Groundwaters is being put together in order to address the lack of representation for individuals who are marginalised (by choice or otherwise) and who are creating artistic work on the fringes of the mainstream. The common theme across the work in the show is that its creation stems from a deeply felt need which is transformative in intent.

Whether this need is therapeutic, expressive or meditative, it is not artistic in the regular sense. The artwork in this exhibition bypasses the circuits of conventional creativity and plunges straight into the groundwaters of our collective subconscious - it is therefore indicative of our hidden psychological and social architecture.

Salvina Muscat, White Flour, Forbidden (2021) modelling clay and acrylic.Salvina Muscat, White Flour, Forbidden (2021) modelling clay and acrylic.

The label of outsider art has come to function as an umbrella term for individuals producing artwork outside the culturally established centres of psychological or social normality. Outsider art is characterised by an almost total stylistic freedom and a unique use of materials with a disregard for ‘correct’ form as well as a lack of concern for art-historical context.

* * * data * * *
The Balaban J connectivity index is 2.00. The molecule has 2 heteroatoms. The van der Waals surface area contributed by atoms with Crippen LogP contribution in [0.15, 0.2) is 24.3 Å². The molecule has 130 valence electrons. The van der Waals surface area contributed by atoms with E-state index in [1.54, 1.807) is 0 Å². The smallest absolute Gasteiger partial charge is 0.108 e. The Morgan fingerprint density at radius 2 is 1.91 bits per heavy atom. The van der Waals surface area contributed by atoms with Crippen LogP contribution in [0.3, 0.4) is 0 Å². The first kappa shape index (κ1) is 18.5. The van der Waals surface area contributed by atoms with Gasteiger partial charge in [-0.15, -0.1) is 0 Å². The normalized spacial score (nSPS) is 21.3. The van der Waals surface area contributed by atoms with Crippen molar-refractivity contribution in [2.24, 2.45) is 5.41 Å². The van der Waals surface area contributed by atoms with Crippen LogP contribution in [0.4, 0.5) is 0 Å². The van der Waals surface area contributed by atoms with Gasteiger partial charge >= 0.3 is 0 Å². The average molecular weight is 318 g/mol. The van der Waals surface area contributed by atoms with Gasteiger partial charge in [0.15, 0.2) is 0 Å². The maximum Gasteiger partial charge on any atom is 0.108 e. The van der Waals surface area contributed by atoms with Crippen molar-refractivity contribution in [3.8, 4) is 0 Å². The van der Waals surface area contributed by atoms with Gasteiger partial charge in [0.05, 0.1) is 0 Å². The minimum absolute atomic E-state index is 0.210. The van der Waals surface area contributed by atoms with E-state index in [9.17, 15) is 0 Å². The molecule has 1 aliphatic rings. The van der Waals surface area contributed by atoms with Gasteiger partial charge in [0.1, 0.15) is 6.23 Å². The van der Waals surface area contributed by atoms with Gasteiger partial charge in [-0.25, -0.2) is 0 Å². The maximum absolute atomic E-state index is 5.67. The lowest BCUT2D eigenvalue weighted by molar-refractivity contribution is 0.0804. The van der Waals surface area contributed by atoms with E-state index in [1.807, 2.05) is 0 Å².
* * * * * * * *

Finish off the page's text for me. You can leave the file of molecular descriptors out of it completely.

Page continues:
One of the widest defining features of outsider art is that it is unselfconscious and unmoored from the usual cultural forces directing artists in their practice. The category itself is a site of conceptual conflict.

Emma Johnson, A Head is a House (2015) pen on paper.Emma Johnson, A Head is a House (2015) pen on paper.

This project is the first in Malta to explore outsider perspectives. To place outsider, naïve, unselfconscious and brut art into a white cube space is to challenge and disturb the art-world mechanism of sanctioning the right to create truth.

Groundwaters takes its name from Charles Russell's 2011 publication and seeks to extend Russell's research into new contexts. There will also be a catalogue with a foreword by Russell himself.

GROUNDWATERS outsider perspectives and visions of elsewhere can be viewed at Valletta Contemporary Gallery, East Street, Valletta, from September 30 until November 12. This project is funded by the Malta Arts Council Project Support Scheme.

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